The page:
Cyrille is Back (and Moving Out of Her Comfort Zone)

After a long Covid-induced hiatus, Cyrille Aimée, the dazzling French/Dominican, Grammy-nominated jazz vocalist, returned to Mamaroneck’s Emelin Theater on April 18 to whoops and shouts from a packed audience.

Published May 11, 2024 11:12 PM
3 min read


After a long Covid-induced hiatus, Cyrille Aimée, the dazzling French/Dominican, Grammy-nominated jazz vocalist, returned to Mamaroneck’s Emelin Theater on April 18 to whoops and shouts from a packed audience. Her insightful accompanist was the 28-year-old French/Malagazy pianist Mathis Picard.

Cyrille’s return to Mamaroneck was a homecoming of sorts. She is a graduate of the SUNY Purchase Conservatory of Music and a one-time resident of Larchmont. She turned to composing during the pandemic, and her latest album, “à Fleur de Peau” (roughly meaning “hypersensitive”), is her first devoted entirely to original compositions. These works speak in her own words of love and loss, pain and forgiveness. Most were written or completed at her jungle retreat in Costa Rica. Her Emelin program featured many of those new works.

The concert signaled a departure from her Emelin appearance more than four years ago, which featured her one-of-a-kind renditions of American popular standards and her high-flying improvisations. It was singing of this quality that won her a string of first place awards at international jazz vocalist competitions and raves such as the one from a reviewer who placed her “in the territory of Ella Fitzgerald.”

“I’m a different person now,” Cyrille, 39, said in a pre-concert interview. “I try to go out of my comfort zone.” Clearly, her new album of original songs is a departure from the norm. But her treatment of those pieces at the Emelin went even further. Instead of duplicating the rich instrumentation and choruses on her recording, she opted for a single piano, which seemed to encourage greater spontaneity and more freedom to improvise.

“It’s a great challenge for Mathis,” she admitted, “He’s got to be the full orchestra.”

Mathis more than met the challenge. Throughout the evening, the young, classically trained pianist added depth and dimension to Cyrille’s performance, while staying in a perfect groove with her, never intruding, always finding the ideal harmonic support and embellishments. Often Mathis’s pulsing accompaniments segued into solos marked by dissonant chords and contrapuntal riffs that earned him rousing applause.

Given Cyrille’s singular talents as a vocalist and composer, it’s easy to forget that she is also the consummate entertainer. She engages the audience the minute she walks onstage and doesn’t let up until the final encore. At the Emelin she was constantly in motion, dancing and swaying to Mathis’ Latin rhythms. She even coaxed the audience into a sing-along of Bob Marley’s “Is This Love?”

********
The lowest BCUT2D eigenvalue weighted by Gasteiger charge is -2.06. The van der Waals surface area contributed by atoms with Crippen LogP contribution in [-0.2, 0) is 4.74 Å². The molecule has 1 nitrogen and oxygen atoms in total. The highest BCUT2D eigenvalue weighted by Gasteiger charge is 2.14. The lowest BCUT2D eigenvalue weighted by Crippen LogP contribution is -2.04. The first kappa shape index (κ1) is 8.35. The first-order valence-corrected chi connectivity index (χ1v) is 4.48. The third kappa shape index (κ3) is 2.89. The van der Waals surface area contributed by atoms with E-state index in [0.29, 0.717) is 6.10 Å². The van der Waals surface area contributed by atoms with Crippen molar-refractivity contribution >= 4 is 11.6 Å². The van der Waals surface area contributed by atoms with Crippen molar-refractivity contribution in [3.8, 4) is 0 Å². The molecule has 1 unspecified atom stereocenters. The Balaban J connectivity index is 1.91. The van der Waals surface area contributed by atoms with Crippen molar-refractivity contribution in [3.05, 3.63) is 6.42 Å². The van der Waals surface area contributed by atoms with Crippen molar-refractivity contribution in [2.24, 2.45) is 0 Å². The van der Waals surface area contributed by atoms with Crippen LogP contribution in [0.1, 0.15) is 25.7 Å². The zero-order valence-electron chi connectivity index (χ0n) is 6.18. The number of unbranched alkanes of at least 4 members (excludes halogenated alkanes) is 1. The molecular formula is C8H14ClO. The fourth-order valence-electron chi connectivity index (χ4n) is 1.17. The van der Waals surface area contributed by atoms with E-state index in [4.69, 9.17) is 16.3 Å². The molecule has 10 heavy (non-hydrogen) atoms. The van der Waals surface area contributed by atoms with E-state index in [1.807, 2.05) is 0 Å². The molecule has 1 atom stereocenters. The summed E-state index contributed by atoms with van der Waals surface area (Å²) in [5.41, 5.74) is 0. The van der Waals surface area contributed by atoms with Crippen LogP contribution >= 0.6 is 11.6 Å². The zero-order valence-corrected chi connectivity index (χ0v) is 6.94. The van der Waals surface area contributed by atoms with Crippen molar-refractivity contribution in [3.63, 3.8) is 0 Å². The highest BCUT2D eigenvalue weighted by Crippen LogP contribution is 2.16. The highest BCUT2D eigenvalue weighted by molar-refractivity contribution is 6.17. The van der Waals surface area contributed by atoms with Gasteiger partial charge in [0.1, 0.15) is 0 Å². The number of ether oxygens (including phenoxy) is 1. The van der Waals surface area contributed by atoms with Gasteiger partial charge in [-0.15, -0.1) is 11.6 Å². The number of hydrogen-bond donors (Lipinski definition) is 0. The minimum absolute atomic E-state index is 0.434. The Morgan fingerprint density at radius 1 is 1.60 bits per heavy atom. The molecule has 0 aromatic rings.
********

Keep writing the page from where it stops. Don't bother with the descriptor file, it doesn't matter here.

But the evening’s focus was on Cyrille’s original compositions. It was no accident that her opening number, Chaqueño Palavecino’s “Mi Piel, Tu Piel” (“My Skin, Your Skin”), echoes the title of Cyrille’s new album. Sung in Spanish, it set the tone for a concert that was distinctly cross-cultural, reflecting the backgrounds of both performers, with Spanish and French, along with English, sharing the Emelin stage.

“Inside and Out,” perhaps the most deeply personal of all of Cyrille’s original compositions, is also her admitted favorite. Her performance captured the acutely conflicting feelings of a woman facing agonizing choices. Other selections from her album included “Back to You,” “Beautiful Way” and “Here.”

Cyrille surprised and delighted the audience with two nostalgic tributes. In France, Cyrille was raised near Fontainebleau in Samois-sur-Seine, home of the legendary guitarist Django Reinhardt. Accompanying herself on the guitar, she sang a touching ballad “All Love” composed by Django’s youngest son, Babik Reinhardt, for which she has recently written the lyrics.

A second tribute was to the French singer Edith Piaf, with whom Cyrille is often favorably compared. She chose a Piaf clas-sic, “La Foule” (“The Crowd”), which describes the singer being jostled by a street crowd, but she is happily thrown together with an attractive man until sadly the crowd forces her away from him. Cyrille perfectly captured the Piaf-like intensity of the piece while Mathis precisely reproduced the song’s introductory piano waltz from the Piaf recording to give it French music-hall authenticity.

The evening at the Emelin ended appropriately with “Here,” from Cyrille’s new album, since it is a song about endings, in this case the end of a love affair. In response to unceasing applause, the duo agreed to an encore, “It’s Almost Like Being in Love,” from Lerner and Loewe’s “Brigadoon,” leaving the audience breathless but content after Cyrille’s final rapid-fire improvisation.

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